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Tomyris, The Ancient Warrior Queen Who Beheaded Cyrus The Great

Tomyris, The Ancient Warrior Queen Who Beheaded Cyrus The Great

After the Persians invaded her lands around 530 B.C.E., Queen Tomyris vowed to give their king his fill of blood. She kept that promise.

It was a historic clash between rulers. In 530 B.C.E., a warrior queen met the king of Persia in battle. Only one survived.

By any measure, the Persians should have won. Their king, Cyrus the Great, brought an army of 200,000 soldiers to conquer the steppe lands north of their empire.

The grasslands were home to the Massagetae, a nomadic people known for their horsemanship. In 530 B.C.E., Queen Tomyris ruled over the Massagetae. Known for her fierceness, Tomyris was deeply protective of her family and her people.

The Warrior Queen Of The Massagetae

The Persian Empire stretched from the Mediterranean Sea in the west to the Indus River in the east. It was one of the mightiest empires in the world, and the Persian army could outmatch any rival. In contrast, the kingdom of the Massagetae was much smaller.

In the sixth century B.C.E., Queen Tomyris ruled the land north of Persia and east of the Caspian Sea. The Massagetae were a nomadic people who lived in the steppes of Central Asia. Massagetae women rode horses, fought in battle, and ruled.

“They fight both on horseback and on foot,” the Greek historian Herodotus wrote of the Massagetae in his Histories. “They use bows and lances, but their favorite weapon is the battle-axe.”

Cyrus the Great, ruler of Persia, expanded his empire by conquering the Babylonians. Then he turned his attention north, to the Massagetae.

There was just one problem: Queen Tomyris refused to submit to the Persians.

Tomyris ruled the Massagetae after her husband’s death. Together with her son, Spargapises, the warrior queen defended her territory.

Before sending his armies north, Cyrus tried a diplomatic solution: he sent ambassadors to Queen Tomyris asking if she would become his wife.

The plan was a ruse to seize control. Tomyris saw through it — as Herodotus says, she knew “it was her kingdom, and not herself, that he courted.” She rejected the proposal and told Cyrus to focus on ruling his own lands rather than trying to take hers.

Undeterred, Cyrus sent his army north to invade the Massagetae lands.

Queen Tomyris Versus Cyrus The Great

With the Persian army at her borders, Queen Tomyris warned Cyrus to retreat or face an attack in three days.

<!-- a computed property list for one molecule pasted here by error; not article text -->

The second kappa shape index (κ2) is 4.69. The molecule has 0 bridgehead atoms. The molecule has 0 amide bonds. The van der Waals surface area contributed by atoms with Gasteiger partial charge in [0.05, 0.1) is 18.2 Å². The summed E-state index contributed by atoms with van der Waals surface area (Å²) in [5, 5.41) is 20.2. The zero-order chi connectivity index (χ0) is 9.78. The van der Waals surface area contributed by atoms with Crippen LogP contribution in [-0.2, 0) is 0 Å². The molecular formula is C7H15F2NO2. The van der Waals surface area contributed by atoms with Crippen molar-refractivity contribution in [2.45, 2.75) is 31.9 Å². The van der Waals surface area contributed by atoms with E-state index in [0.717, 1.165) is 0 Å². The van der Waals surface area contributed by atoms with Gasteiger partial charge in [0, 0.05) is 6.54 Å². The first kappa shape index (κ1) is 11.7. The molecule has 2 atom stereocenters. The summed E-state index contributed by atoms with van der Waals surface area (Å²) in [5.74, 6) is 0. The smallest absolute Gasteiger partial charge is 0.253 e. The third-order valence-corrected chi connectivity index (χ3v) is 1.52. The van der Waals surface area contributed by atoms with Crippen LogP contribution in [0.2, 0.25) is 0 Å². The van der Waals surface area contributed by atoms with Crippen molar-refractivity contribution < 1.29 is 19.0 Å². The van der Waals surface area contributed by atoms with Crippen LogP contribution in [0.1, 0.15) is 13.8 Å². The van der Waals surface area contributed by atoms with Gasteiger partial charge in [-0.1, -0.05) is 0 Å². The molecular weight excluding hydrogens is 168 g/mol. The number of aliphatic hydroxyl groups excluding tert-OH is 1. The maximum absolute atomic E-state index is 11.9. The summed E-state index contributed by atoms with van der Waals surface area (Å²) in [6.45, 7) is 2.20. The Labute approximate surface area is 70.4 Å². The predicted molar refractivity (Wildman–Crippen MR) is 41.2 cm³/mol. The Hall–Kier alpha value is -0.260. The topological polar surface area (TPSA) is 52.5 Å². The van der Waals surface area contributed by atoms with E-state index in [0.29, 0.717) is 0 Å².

After three days, the Persians tricked the Massagetae, a ruse that led to Cyrus’ downfall. The Persians pretended to retreat, leaving behind a camp stocked with wine. The Massagetae, who were not used to wine and primarily drank milk, found the camp and celebrated by drinking the wine. When they got drunk, the Persians attacked, capturing many soldiers, including Tomyris’ son.

Tomyris’ son, Spargapises, felt shamed by his capture and asked Cyrus for permission to end his own life, which was granted. After Spargapises killed himself, Tomyris blamed Cyrus. She sent a message to Cyrus, vowing to kill him. “You bloodthirsty Cyrus,” she said, “don’t pride yourself on this success. It was the wine that ensnared my child, not a fair fight.”

She demanded, “Return my son to me. If you refuse, I swear by the sun, the lord of the Massagetae, that I will give you your fill of blood.”

Cyrus ignored her threat.

The Queen’s Revenge

Tomyris vowed to avenge her son’s death. When Cyrus ignored her, she raised her army and attacked Persia.

The Massagetae clashed with the Persians in what Herodotus called the fiercest battle between non-Greeks. They fought with lances and daggers, with neither side willing to yield. Cyrus assumed the Massagetae would be easy to defeat due to the larger Persian army and empire. However, Tomyris’ determination and vow to kill Cyrus gave the Massagetae an edge.

During the battle, Cyrus fell. Tomyris then had her soldiers find his body among the fallen Persians. When they brought it to her, she cut off his head and thrust it into a vat of blood. “I have conquered you in battle,” she declared, “and yet I am ruined by you, for you took my son with deceit.”

She shoved Cyrus’ head into the blood and said, “Thus I make good my threat and give you your fill of blood.”

The story of Tomyris lived on long after the Massagetae. Medieval and Renaissance artists depicted her beheading Cyrus and punishing his corpse. Herodotus, writing a century after Cyrus’ death, claimed that the story of Tomyris killing the king had more evidence than other explanations.

What happened to Tomyris after defeating the Persians is not recorded. Medieval writers suggest that the Massagetae evolved into the Huns who later invaded Europe. Although Tomyris vanished from historical records, her reputation for fierceness and brutality has endured for thousands of years.

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